Philippine Blog Awards 2009

It's funny how things turn out sometimes. I wrote this post on Sunday and scheduled it for Tuesday, then I got news on Monday that Jacob and Lois Anne had given me their Pixel Perfect Award! Coming from two amazing photographers, it's a great honor. So now I have strangely mixed announcements. Strangely mixed, that's me. :)

Pixel Perfect Award The Pixel Perfect award is given to a photo blogger who exhibits exceptional photographic skill in terms of artistic creativity, composition, sharpness and exposure. The criteria for receiving this award also includes a commitment to the City Daily Photo community.

Thank you, Jacob and Lois Anne!

October 12, 2009

WWII alien

At least, that's what this looks like to me. I saw this sculpture made of old scrap metal inside Fort Santiago in the old walled city of Intramuros but couldn't find any kind of information about it. I won't be surprised if the metal came from weapons and vehicles used during WWII, which also caused the damage to the building behind it.

metal sculpture inside Fort Santiago

Find more Odd Shots—or post your own—at Katney's Kaboodle.
Odd Shots Monday

October 11, 2009

Banking on the Lord

I didn't know anything about the United Church of the Kingdom of God (UCKG) until I checked their website. The community specializes in helping each other solve their problems (financial, health, family, spiritual) through prayer and faith. Since everyone has some kind of problem all the time, I imagine they have a pretty big congregation. This is their main church in the Araneta Center in Cubao, Quezon City, a highly commercial district so it's not surprising that the church has rented out space in front to Security Bank. It is right across Farmers Plaza, the Araneta Coliseum and Gateway Mall. That's the Eurotel hotel, which I posted last month, peeking on the left.

United Church of the Kingdom of God in Cubao, Quezon City

October 9, 2009


If you stand on one end of the plaza in front of Eastwood Mall (where the dancing fountain is) and look up, this is what you see.

residential and office towers around Eastwood Mall

Visit the Sky Watch Friday home page and tour the skies of our beautiful world.
Sky Watch Friday

October 8, 2009

Training grounds

The Moro Lorenzo Sports Center (MLSC) of the Ateneo de Manila University was constructed in 2001, and has multi-purpose courts which can be used for basketball, volleyball and badminton. It has an indoor track oval, a gym and a sports medicine clinic, aside from a chapel and a café. It is named after Luis F. "Moro" Lorenzo, Sr., an alumnus of the university, a former basketball player, and, before his death in 1997, a very successful businessman. The MLSC is where the Ateneo Blue Eagles, the university's men's basketball team, practices everyday. This afternoon is the third and final game of the University Athletic Association of the Philippines (UAAP) men's basketball championship between the Ateneo Blue Eagles and the University of the East (UE) Red Warriors. Last year, we won against the De La Salle Green Archers. I'm keeping all my fingers and toes crossed today! Go Blue Eagles! One big fight!!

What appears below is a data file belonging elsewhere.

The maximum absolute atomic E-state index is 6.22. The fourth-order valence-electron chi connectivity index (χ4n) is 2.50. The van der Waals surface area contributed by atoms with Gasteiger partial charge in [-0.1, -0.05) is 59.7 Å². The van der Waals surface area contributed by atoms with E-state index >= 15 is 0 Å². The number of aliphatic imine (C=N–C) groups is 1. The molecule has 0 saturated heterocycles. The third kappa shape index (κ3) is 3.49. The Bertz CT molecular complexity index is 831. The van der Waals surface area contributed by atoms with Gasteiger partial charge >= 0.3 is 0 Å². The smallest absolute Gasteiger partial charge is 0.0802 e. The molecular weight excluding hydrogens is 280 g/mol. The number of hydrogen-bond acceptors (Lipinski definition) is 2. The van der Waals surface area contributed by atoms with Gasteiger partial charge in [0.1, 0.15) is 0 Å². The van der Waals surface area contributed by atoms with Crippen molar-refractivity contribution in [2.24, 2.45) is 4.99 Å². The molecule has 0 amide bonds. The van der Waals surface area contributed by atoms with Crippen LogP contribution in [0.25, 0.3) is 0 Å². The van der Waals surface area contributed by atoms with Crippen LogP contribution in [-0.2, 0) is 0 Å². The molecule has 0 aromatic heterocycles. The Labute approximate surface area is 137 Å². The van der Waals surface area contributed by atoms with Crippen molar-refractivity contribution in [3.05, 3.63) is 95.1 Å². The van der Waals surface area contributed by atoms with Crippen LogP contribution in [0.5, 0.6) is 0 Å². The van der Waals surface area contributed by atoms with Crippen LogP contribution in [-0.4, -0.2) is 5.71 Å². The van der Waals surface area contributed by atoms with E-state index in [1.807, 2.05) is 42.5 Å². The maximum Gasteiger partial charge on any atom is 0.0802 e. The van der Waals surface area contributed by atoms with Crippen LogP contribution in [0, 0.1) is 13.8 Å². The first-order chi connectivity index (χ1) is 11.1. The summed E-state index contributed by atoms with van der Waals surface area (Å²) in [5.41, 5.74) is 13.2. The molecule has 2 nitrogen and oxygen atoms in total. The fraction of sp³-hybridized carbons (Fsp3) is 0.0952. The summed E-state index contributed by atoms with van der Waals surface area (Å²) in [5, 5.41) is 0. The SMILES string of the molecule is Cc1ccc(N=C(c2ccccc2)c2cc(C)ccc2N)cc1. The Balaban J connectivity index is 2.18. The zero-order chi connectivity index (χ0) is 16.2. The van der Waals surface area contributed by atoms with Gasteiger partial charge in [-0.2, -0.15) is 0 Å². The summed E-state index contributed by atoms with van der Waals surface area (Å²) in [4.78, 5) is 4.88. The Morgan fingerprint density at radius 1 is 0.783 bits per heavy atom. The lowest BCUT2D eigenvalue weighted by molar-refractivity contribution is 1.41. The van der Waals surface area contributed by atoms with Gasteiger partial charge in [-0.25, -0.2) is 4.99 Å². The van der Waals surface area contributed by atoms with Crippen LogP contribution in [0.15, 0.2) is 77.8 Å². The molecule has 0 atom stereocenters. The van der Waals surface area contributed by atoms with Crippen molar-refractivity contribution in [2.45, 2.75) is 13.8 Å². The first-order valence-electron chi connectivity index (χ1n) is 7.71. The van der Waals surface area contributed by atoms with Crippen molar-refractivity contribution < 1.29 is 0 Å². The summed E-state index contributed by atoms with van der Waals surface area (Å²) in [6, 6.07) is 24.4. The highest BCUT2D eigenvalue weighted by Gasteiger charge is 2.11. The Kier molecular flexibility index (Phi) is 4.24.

Moro Lorenzo Sports Center

6:06 P.M. update: The Ateneo Blue Eagles beat the UE Red Warriors 71–58! Woohoo!!! And the Ateneo High School's Blue Eaglets also beat De La Salle-Zobel 61–51! A double championship! Congratulations, boys! And thank you.

October 7, 2009


Caught in slow-moving traffic one rainy morning, I finally noticed the graffiti-covered buildings under the Katipunan Avenue flyover. They're not abandoned but are still being used as offices of some kind. And no, I wasn't driving.

building with graffiti along Katipunan Avenue, Quezon City seen through a wet window

Natural or man-made, take a refreshing dip in Watery Wednesday.
Watery Wednesday

October 6, 2009


By all accounts, Philippine National Hero Jose Rizal was a polymath, a Renaissance man—he was an ophthalmologist, writer, sculptor and painter, and could speak at least ten languages. He was an avid sportsman too—fencing, pistol shooting and martial arts. Economics, anthropology, architecture, cartography, sociology—the man practiced almost everything. When he was exiled to Dapitan in the province of Zamboanga del Norte, he designed and built a small hospital and a water supply system, and opened a small school and taught agriculture. This statue of him stands outside the Rizal Shrine inside Fort Santiago in the old walled city of Intramuros. It's kind of deceiving because it makes Rizal look so tall when he was all of 59 inches (150 cm) in height. But with brains like that, who cares about his height? Definitely not any of his Filipino, Spanish, Japanese, British, Belgian or Irish girlfriends.